I think patience is often misunderstood because we associate it with things that are unpleasant. I believe James’ opening statement, “Count it all joy, my brothers, when you meet trials of various kinds” (James 1:2) was meant to teach us that joy and patience actually do go together. The key to understanding this strange concept may be James use of the Greek word hegeomai (hayg-eh’-om-ahee) which is translated “count it” in James 1:2. Hegeomai means “to lead, i.e. command (with official authority)” (G2233). Hegeomai is also translated as “have rule over.” You could say that exercising patience means that you take control of a situation, you don’t let your circumstances determine how you are going to behave. Another way of describing patience is long-spirited. From this perspective, you could say that patience is letting yourself be stretched spiritually. In other words, your spirit is dominating your flesh or human nature. One way of doing this is through prayer. James encouraged believers to pray about their difficult circumstances (James 5:13) and stated, “The effectual fervent prayer of a righteous man availeth much” (James 5:16).

The power of prayer

The first of Jesus’ twelve apostles to be killed for his involvement in spreading the gospel was James the brother of John (Acts 12:2). “This event took place about tens years after Jesus’ death and resurrection” (note on Acts 12:1). Herod, the king responsible for beheading John the Baptist, appeared to be trying to increase his popularity with the Jews. It says in Acts 12:3, “And because he saw it pleased the Jews, he proceeded to take Peter also.” The hostility between Jews and Christians seemed to stem from a political agenda that promoted peace at any cost. The reason Jesus was killed was because Jewish religious leaders thought his ministry would lead to Roman persecution (John 11:48). Caiaphas, the high priest that condemned Jesus to death, said it would be better for the Jews if Jesus’ ministry was terminated than to have the nation of Israel cease to exist (John 11:50).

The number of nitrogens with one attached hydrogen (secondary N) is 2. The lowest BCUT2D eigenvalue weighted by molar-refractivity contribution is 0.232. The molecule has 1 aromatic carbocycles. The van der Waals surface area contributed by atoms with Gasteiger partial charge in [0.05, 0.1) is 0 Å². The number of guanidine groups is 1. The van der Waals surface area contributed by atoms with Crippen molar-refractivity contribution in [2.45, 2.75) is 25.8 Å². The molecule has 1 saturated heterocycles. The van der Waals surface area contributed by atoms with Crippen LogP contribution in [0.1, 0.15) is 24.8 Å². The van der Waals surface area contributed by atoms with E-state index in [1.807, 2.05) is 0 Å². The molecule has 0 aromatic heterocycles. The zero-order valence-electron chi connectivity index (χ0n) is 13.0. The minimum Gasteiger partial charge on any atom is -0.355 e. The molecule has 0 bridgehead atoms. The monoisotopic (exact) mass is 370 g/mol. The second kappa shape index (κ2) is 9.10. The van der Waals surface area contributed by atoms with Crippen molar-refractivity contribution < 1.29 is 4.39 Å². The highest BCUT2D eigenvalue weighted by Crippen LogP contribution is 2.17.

Peter’s imprisonment seemed to signal that an end to Christianity in Jerusalem was approaching. After his arrest, it says in Acts 12:5, “Peter therefore was kept in prison: but prayer was made without ceasing of the church unto God for him.” Peter attributed his miraculous escape from prison to the Lord, who sent an angel to deliver him out of the hand of Herod, “and from the expectation of the people of the Jews” (Acts 12:11), but Luke’s account of the situation made it clear that prayer was the force behind Peter’s deliverance (Acts 12:12). The interesting thing about Peter’s release was that it was completely unexpected. When he arrived at the home of Mary where many were gathered together praying, he was mistaken for a ghost. Luke reported:

And as Peter knocked at the door of the gate, a damsel came to hearken, named Rhoda. And when she knew Peter’s voice, she opened not the gate for gladness, but ran in, and told how Peter stood before the gate. And they said unto her, Thou art mad. But she constantly affirmed that it was even so. Then said they, It is his angel. But Peter continued knocking: and when they had opened the door, and saw him, they were astonished.

The Greek word translated astonished, existemi (ex-is´-tay-mee) suggests that the people who saw Peter probably thought they had lost their minds or were actually in a state of shock as a result of seeing him standing in front of them (G1839). It wasn’t until Peter explained how the angel of the Lord had physically removed his chains and led him out of the prison past all the guards that the people praying for him realized their prayers had been answered (Acts 12:17).

Peter’s escape from prison was the impetus for Herod returning to Caesarea and looking for entertainment elsewhere. Herod focused his attention on Tyre and Sidon, perhaps as a way of distracting himself from the frustration of not being able to stop the spread of the gospel. Luke’s account of Herod’s death showed that the prayers of the church were having a significant impact on the Roman empire. He said, “And upon a set day Herod, arrayed in royal apparel, sat upon his throne, and made an oration unto them. And the people gave a shout, saying, It is the voice of a god, and not a man. And immediately the angel of the Lord smote him, because he gave not God the glory: and he was eaten of worms, and gave up the ghost” (Acts 12:21-23).